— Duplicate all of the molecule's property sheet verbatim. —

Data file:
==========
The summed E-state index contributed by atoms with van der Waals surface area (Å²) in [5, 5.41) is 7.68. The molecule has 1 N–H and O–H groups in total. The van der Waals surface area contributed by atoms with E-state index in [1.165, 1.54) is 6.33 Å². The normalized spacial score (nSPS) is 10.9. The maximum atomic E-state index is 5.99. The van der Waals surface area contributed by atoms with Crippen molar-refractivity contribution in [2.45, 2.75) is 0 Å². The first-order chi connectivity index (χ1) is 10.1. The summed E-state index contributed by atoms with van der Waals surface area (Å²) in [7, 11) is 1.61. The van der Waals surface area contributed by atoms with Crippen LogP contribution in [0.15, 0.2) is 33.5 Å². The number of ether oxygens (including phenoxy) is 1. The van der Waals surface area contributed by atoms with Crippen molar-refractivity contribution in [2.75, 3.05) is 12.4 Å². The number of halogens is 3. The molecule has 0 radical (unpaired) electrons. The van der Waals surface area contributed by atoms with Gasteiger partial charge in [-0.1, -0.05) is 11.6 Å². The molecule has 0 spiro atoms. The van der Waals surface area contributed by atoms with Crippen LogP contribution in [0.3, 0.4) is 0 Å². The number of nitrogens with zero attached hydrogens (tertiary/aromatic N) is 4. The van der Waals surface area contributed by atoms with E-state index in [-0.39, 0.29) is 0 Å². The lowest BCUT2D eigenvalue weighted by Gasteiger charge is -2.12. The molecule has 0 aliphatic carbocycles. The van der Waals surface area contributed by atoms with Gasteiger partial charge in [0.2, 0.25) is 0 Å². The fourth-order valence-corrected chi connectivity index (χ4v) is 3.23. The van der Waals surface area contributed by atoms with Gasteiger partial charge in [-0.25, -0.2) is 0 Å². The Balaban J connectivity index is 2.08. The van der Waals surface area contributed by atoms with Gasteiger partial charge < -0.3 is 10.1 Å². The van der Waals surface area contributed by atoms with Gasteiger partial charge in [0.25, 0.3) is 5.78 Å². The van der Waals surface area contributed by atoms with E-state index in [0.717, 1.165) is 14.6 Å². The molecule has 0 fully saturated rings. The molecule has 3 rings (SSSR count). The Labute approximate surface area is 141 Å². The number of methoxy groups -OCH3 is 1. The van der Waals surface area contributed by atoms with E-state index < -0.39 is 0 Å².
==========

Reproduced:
The summed E-state index contributed by atoms with van der Waals surface area (Å²) in [5, 5.41) is 7.68. The molecule has 1 N–H and O–H groups in total. The van der Waals surface area contributed by atoms with E-state index in [1.165, 1.54) is 6.33 Å². The normalized spacial score (nSPS) is 10.9. The maximum atomic E-state index is 5.99. The van der Waals surface area contributed by atoms with Crippen molar-refractivity contribution in [2.45, 2.75) is 0 Å². The first-order chi connectivity index (χ1) is 10.1. The summed E-state index contributed by atoms with van der Waals surface area (Å²) in [7, 11) is 1.61. The van der Waals surface area contributed by atoms with Crippen LogP contribution in [0.15, 0.2) is 33.5 Å². The number of ether oxygens (including phenoxy) is 1. The van der Waals surface area contributed by atoms with Crippen molar-refractivity contribution in [2.75, 3.05) is 12.4 Å². The number of halogens is 3. The molecule has 0 radical (unpaired) electrons. The van der Waals surface area contributed by atoms with Gasteiger partial charge in [-0.1, -0.05) is 11.6 Å². The molecule has 0 spiro atoms. The van der Waals surface area contributed by atoms with Crippen LogP contribution in [0.3, 0.4) is 0 Å². The number of nitrogens with zero attached hydrogens (tertiary/aromatic N) is 4. The van der Waals surface area contributed by atoms with E-state index in [-0.39, 0.29) is 0 Å². The lowest BCUT2D eigenvalue weighted by Gasteiger charge is -2.12. The molecule has 0 aliphatic carbocycles. The van der Waals surface area contributed by atoms with Gasteiger partial charge in [0.2, 0.25) is 0 Å². The fourth-order valence-corrected chi connectivity index (χ4v) is 3.23. The van der Waals surface area contributed by atoms with Gasteiger partial charge in [-0.25, -0.2) is 0 Å². The Balaban J connectivity index is 2.08. The van der Waals surface area contributed by atoms with Gasteiger partial charge < -0.3 is 10.1 Å². The van der Waals surface area contributed by atoms with Gasteiger partial charge in [0.25, 0.3) is 5.78 Å². The van der Waals surface area contributed by atoms with E-state index in [0.717, 1.165) is 14.6 Å². The molecule has 0 fully saturated rings. The molecule has 3 rings (SSSR count). The Labute approximate surface area is 141 Å². The number of methoxy groups -OCH3 is 1. The van der Waals surface area contributed by atoms with E-state index < -0.39 is 0 Å².